Monday, February 16, 2009

Roman Law and American Law

When the Roman Empire in the West collapsed in 476 A.D, the Empire in the East continued on. It survived for three reasons: the population was larger and more urbanized than the West, making it more difficult to invade, its government was located at the fortress of Constantinople, which was almost impregnable, and its leaders were better at running government than those in the West. Perhaps the greatest Eastern Emperor was Justinian, who ruled from 527-565 A.D. Well educated and inclined toward the structure of law, Justinian believed it was his mission to codify the law of the Roman Empire. He engaged the greatest legalists of his time to prepare the new code based on rationality, coherence, equity, and the furtherance of imperial power. This Roman Civil law, also called The Justinian Code, was completed in 534 A.D.

Unfortunately, the new code fell into disuse with the failure of the Eastern empire. Justinian tried to re-capture Italy from the Ostrogoths to re-unite the empire, but he failed, and after his death, the link with the West was permanently broken, and the Byzantine Empire moved away from its Roman roots to became more Greek, Balkan, and oriental in character.

Six hundred years passed and the code was unused, because conditions in Europe were too primitive to see value in a legal system designed for mature governments. No one is sure how it was resurrected, but the code began to be studied in Northern Italy in the last decade of the eleventh century. Its rational qualities made it useful for academic study and, in turn, created an environment which fostered the growth of the legal profession in Europe. As it became more well known, the code began to impact the political thinking of European leaders, most notibly Frederick I of Germany, who fully embraced it in the 1160s. Frederick and other European leaders saw two benefits: they could use its structure to define the way lawyers are used in government administrations, and they could adopt its ideology as a justification of the right of kingship, based on the Roman concept of the supreme emperor.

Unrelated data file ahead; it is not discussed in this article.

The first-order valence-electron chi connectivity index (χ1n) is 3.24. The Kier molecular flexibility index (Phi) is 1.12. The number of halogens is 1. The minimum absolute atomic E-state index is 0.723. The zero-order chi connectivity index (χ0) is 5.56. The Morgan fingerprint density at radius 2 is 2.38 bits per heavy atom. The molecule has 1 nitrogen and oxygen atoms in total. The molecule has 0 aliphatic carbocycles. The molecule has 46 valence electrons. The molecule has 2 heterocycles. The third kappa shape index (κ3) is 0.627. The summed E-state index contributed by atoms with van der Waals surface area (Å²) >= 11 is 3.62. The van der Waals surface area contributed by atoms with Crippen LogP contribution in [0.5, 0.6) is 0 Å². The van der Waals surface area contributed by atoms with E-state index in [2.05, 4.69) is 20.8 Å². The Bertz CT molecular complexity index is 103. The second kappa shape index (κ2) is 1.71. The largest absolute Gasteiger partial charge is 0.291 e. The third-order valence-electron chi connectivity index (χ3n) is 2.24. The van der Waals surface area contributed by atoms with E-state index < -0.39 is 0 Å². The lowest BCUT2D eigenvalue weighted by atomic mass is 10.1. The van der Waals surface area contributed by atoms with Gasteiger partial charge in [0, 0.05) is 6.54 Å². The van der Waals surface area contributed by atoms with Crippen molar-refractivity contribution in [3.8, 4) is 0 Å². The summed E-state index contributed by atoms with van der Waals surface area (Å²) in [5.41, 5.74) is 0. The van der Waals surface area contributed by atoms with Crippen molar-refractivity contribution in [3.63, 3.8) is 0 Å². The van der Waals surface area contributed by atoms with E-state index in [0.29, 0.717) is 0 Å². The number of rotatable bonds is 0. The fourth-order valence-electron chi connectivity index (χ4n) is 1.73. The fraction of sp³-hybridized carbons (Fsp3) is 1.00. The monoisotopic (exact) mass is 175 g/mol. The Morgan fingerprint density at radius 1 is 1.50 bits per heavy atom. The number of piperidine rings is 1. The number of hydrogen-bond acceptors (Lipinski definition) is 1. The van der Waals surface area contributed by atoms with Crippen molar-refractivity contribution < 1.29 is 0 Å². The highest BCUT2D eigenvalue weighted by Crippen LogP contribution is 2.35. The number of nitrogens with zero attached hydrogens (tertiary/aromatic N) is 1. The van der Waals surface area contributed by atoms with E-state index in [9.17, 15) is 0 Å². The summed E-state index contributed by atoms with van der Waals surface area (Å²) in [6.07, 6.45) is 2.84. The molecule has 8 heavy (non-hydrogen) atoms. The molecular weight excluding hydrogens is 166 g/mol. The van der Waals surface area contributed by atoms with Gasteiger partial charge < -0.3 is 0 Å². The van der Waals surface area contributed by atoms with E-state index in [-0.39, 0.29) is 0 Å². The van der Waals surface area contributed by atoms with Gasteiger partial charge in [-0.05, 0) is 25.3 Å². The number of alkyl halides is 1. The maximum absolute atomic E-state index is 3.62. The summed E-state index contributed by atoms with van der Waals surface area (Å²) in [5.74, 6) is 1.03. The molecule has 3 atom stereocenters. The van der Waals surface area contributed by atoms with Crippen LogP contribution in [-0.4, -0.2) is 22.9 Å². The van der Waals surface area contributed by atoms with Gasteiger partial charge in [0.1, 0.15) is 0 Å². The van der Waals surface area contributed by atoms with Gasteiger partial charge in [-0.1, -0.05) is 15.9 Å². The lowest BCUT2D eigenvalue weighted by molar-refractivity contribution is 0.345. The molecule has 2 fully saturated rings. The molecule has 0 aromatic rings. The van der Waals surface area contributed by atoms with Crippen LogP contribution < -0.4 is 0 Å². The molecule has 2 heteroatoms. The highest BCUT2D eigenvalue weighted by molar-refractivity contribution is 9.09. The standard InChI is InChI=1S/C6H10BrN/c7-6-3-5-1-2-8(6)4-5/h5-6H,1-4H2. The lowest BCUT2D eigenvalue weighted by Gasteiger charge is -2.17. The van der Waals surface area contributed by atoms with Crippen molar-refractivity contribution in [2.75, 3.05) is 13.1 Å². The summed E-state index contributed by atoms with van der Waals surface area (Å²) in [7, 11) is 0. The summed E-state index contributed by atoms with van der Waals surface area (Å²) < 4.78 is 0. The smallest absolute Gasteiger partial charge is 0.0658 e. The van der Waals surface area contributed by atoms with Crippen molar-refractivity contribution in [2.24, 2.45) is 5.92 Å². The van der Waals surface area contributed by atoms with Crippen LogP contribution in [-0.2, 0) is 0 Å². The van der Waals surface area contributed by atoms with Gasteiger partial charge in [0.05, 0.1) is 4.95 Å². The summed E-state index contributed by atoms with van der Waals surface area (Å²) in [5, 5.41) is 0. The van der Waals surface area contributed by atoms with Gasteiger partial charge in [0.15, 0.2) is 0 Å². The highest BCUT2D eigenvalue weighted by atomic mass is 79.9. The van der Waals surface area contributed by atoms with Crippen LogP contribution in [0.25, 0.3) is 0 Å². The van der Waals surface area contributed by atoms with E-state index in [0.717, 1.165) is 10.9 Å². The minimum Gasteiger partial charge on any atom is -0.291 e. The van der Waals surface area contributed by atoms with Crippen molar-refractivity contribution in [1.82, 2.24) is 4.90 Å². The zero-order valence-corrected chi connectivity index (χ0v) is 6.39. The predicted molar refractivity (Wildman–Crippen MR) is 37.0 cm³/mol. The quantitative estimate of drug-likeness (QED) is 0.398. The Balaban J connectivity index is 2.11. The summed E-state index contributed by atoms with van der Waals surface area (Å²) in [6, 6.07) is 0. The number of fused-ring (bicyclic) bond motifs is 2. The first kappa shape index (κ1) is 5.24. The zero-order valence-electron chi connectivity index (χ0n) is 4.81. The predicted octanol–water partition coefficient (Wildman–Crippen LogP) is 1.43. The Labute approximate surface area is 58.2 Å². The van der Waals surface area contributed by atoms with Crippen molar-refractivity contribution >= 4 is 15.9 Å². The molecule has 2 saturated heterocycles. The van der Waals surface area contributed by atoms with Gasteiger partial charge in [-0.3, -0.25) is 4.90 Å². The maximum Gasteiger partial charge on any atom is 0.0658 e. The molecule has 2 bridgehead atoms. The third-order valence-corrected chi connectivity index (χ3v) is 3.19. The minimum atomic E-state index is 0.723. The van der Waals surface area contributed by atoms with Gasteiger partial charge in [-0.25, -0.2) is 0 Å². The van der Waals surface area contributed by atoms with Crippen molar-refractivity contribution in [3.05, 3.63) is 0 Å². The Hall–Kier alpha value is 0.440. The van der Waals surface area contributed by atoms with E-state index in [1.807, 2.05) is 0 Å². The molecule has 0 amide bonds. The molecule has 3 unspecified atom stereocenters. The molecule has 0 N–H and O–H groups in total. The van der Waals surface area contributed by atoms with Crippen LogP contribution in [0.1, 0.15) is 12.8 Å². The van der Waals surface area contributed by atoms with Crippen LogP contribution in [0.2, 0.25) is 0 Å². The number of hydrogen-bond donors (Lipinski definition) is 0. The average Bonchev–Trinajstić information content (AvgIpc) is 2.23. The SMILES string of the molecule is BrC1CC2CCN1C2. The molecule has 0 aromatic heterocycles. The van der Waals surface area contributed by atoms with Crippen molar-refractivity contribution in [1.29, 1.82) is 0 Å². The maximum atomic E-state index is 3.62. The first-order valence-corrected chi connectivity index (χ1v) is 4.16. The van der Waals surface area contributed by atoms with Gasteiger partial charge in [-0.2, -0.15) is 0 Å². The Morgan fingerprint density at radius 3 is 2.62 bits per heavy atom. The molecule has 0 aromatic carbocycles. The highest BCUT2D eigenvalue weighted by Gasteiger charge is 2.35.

The Justinian Code swept through Europe, influencing the legal systems of every country with the exception of England. Ahead of Europe in legal thinking, Henry I and Henry II had modified the old Germanic legal system into a code of Common Law that was strong enough to withstand the influence of the new code. The Common Law system of England became the legal system of the United States after the Revolutionary War in all states except one. Louisiana adopted the Justinian Code, because the state's legal system was established during the time when the territory was under French rule.

Today most of the world uses The Justinian Code, with the exception of England and its former colonies.

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